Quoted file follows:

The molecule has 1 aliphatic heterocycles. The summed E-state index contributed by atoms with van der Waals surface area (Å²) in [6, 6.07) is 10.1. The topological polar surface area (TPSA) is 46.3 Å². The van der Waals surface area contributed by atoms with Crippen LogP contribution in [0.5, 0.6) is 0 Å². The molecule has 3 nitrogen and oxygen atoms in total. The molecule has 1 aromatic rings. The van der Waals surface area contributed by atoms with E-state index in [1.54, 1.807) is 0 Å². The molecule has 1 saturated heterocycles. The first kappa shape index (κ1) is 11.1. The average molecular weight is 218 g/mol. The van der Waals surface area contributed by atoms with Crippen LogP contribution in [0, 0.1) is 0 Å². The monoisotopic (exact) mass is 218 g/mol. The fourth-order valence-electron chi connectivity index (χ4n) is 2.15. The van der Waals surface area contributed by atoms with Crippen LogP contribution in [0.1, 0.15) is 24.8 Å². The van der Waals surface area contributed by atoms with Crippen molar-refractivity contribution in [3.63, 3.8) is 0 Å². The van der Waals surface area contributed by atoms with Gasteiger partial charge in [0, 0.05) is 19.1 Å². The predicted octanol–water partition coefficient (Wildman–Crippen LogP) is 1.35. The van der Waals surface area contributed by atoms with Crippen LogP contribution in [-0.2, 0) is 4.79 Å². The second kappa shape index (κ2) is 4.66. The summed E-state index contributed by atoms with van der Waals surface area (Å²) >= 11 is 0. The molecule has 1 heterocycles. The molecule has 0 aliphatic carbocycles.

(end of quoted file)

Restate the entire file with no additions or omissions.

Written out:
The molecule has 1 aliphatic heterocycles. The summed E-state index contributed by atoms with van der Waals surface area (Å²) in [6, 6.07) is 10.1. The topological polar surface area (TPSA) is 46.3 Å². The van der Waals surface area contributed by atoms with Crippen LogP contribution in [0.5, 0.6) is 0 Å². The molecule has 3 nitrogen and oxygen atoms in total. The molecule has 1 aromatic rings. The van der Waals surface area contributed by atoms with E-state index in [1.54, 1.807) is 0 Å². The molecule has 1 saturated heterocycles. The first kappa shape index (κ1) is 11.1. The average molecular weight is 218 g/mol. The van der Waals surface area contributed by atoms with Crippen LogP contribution in [0, 0.1) is 0 Å². The monoisotopic (exact) mass is 218 g/mol. The fourth-order valence-electron chi connectivity index (χ4n) is 2.15. The van der Waals surface area contributed by atoms with Crippen LogP contribution in [0.1, 0.15) is 24.8 Å². The van der Waals surface area contributed by atoms with Crippen molar-refractivity contribution in [3.63, 3.8) is 0 Å². The van der Waals surface area contributed by atoms with Gasteiger partial charge in [0, 0.05) is 19.1 Å². The predicted octanol–water partition coefficient (Wildman–Crippen LogP) is 1.35. The van der Waals surface area contributed by atoms with Crippen LogP contribution in [-0.2, 0) is 4.79 Å². The second kappa shape index (κ2) is 4.66. The summed E-state index contributed by atoms with van der Waals surface area (Å²) >= 11 is 0. The molecule has 1 heterocycles. The molecule has 0 aliphatic carbocycles.